“To this end, what it knows that it must overcome is the binding element, or the cohesive force that holds a society together. For as long as this integrative power remains strong, the radical attack stands refuted and hopeless. This will explain the peculiar virulence with which communists attack those transcendental unifiers like religion, patriotism, familial relationship, and the like.

“It will also explain, if one penetrates the matter shrewdly, why they are so insistent upon their own programs of conformity, leveling, and de-individualization.”

However paradoxical it may appear at first sight, he goes on,

“we find when we examine actual cases that communities create a shared sentiment, a oneness, and a loyalty through selective differentiation of the persons who make them up. A society is a structure with many levels, offices, and roles, and the reason we feel grateful to the idea of society is that one man’s filling his role makes it possible for another to fill his role, and so on…

“[T]oo little attention is given to the fact that society exists in and through its variegation and multiplicity, and when we speak of a society’s ‘breaking down,’ we mean exactly a confusing of these roles, a loss of differentiation, and a consequent waning of the feeling of loyalty [to one another, and to society itself]…

“The point is that their hostility to distinctions of all kinds as we know them in our society conceals a desire to dissolve that society altogether. And we see that practically all traditional distinctions, whether economic, moral, social, or aesthetic, are today under assault as founded on a prejudice.”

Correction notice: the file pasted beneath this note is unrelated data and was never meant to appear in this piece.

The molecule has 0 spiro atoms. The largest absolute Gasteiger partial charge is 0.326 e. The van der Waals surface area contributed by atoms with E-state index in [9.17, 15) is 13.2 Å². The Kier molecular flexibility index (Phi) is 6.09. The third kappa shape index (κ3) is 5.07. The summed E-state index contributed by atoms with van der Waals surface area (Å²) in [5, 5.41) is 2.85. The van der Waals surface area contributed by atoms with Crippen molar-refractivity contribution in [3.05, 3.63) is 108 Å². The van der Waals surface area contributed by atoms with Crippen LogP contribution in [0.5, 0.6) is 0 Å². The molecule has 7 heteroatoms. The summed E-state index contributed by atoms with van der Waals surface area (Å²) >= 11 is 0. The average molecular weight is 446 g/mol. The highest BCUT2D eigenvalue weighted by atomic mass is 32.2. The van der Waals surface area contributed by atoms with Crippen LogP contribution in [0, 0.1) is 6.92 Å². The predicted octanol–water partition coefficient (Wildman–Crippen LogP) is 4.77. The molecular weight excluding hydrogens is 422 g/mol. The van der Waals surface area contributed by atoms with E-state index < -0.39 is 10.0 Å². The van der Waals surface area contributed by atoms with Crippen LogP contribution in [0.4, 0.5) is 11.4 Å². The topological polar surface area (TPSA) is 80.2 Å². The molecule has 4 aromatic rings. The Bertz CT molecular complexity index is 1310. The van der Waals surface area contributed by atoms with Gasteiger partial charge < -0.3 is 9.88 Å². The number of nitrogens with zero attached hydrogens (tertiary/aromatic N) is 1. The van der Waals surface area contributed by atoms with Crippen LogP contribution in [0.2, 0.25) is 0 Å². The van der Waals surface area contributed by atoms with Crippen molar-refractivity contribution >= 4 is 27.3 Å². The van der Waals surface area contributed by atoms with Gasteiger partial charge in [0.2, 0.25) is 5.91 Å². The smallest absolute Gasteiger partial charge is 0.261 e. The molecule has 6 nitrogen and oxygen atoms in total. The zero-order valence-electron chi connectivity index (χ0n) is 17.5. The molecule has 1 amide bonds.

Go ahead and read the rest of the essay. It’s worth it!

 

Banning Civil War Re-Enactments Will Only Increase Ignorance, Prejudice | The Federalist

Civil War Reenactors – Confederate

It’s a mistake to ignore the complexities of history in the name of social justice. Obscuring the past will not make our country better or more just.

Source: Banning Civil War Re-Enactments Will Only Increase Ignorance, Prejudice

“The rush to obscure the past will not make our country better and more just. It is a tremendous mistake to refuse to examine the complexities of history in the name of social justice. It is culturally suicidal to reduce life into the binary categories of ‘correct’ and ‘unmentionable.’ Furthermore, it is a mistake to fail to recognize the benefits that historical reenacting can and does bring to America.”

It is truly disgusting, depressing, heart-breaking, and yes, anger-inducing to see the depths to which we have plunged as a society in only a couple of years, to the point that the idea of banning reenactments – living history – is even thinkable.

The ignorance, arrogance, and authoritarian attitudes demonstrated by (some of) those who call themselves “liberal” or “progressive” are a disgrace to the terms. Such people, and such a worldview, have more in common with Hitler’s Germany, Stalin’s Russia, Mao’s China, or today’s ISIS than they do with classical liberalism or progressivism.

And it is appallingly ironic that some of those who claim that it’s possible, even admirable, to be “non-binary” where “gender” is concerned, have no trouble insisting on, as Ms Mussman accurately phrases it, reducing life into the binary categories of “correct” and “unmentionable.” If we continue down this path, we are doomed as a society. Doomed.

In such an environment, this essay by Anna Mussman is a ray of light and hope. Her list of the benefits of reenacting / living history to society are perfectly on-point. Kudos to her for writing this excellent essay! I just wish I didn’t have the sinking feeling that she’s preaching to the choir…